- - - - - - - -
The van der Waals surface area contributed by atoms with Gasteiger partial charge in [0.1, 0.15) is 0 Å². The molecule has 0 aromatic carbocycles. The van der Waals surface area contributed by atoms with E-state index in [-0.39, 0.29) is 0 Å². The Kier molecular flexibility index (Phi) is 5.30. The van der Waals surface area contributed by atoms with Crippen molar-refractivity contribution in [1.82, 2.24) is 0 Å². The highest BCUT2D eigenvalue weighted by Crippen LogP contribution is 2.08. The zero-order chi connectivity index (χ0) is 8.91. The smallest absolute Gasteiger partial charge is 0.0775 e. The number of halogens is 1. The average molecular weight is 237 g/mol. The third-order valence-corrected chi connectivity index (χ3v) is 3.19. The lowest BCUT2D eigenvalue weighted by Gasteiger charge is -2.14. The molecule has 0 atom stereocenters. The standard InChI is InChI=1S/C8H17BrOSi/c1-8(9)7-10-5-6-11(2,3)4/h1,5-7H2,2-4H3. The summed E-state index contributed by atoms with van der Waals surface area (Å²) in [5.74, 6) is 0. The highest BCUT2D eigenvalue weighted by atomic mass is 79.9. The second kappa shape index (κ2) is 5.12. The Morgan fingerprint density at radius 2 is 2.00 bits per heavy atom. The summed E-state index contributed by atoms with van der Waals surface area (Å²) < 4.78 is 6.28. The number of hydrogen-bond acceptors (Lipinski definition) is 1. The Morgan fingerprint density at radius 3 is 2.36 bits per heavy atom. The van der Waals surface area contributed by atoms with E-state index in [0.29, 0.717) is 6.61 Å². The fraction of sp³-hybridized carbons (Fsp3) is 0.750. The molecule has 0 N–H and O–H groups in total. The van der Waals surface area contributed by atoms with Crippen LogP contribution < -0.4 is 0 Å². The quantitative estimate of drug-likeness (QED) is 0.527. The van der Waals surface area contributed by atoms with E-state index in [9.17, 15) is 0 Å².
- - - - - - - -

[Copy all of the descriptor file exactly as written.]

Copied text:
The van der Waals surface area contributed by atoms with Gasteiger partial charge in [0.1, 0.15) is 0 Å². The molecule has 0 aromatic carbocycles. The van der Waals surface area contributed by atoms with E-state index in [-0.39, 0.29) is 0 Å². The Kier molecular flexibility index (Phi) is 5.30. The van der Waals surface area contributed by atoms with Crippen molar-refractivity contribution in [1.82, 2.24) is 0 Å². The highest BCUT2D eigenvalue weighted by Crippen LogP contribution is 2.08. The zero-order chi connectivity index (χ0) is 8.91. The smallest absolute Gasteiger partial charge is 0.0775 e. The number of halogens is 1. The average molecular weight is 237 g/mol. The third-order valence-corrected chi connectivity index (χ3v) is 3.19. The lowest BCUT2D eigenvalue weighted by Gasteiger charge is -2.14. The molecule has 0 atom stereocenters. The standard InChI is InChI=1S/C8H17BrOSi/c1-8(9)7-10-5-6-11(2,3)4/h1,5-7H2,2-4H3. The summed E-state index contributed by atoms with van der Waals surface area (Å²) in [5.74, 6) is 0. The highest BCUT2D eigenvalue weighted by atomic mass is 79.9. The second kappa shape index (κ2) is 5.12. The Morgan fingerprint density at radius 2 is 2.00 bits per heavy atom. The summed E-state index contributed by atoms with van der Waals surface area (Å²) < 4.78 is 6.28. The number of hydrogen-bond acceptors (Lipinski definition) is 1. The Morgan fingerprint density at radius 3 is 2.36 bits per heavy atom. The van der Waals surface area contributed by atoms with E-state index in [0.29, 0.717) is 6.61 Å². The fraction of sp³-hybridized carbons (Fsp3) is 0.750. The molecule has 0 N–H and O–H groups in total. The van der Waals surface area contributed by atoms with Crippen LogP contribution < -0.4 is 0 Å². The quantitative estimate of drug-likeness (QED) is 0.527. The van der Waals surface area contributed by atoms with E-state index in [9.17, 15) is 0 Å².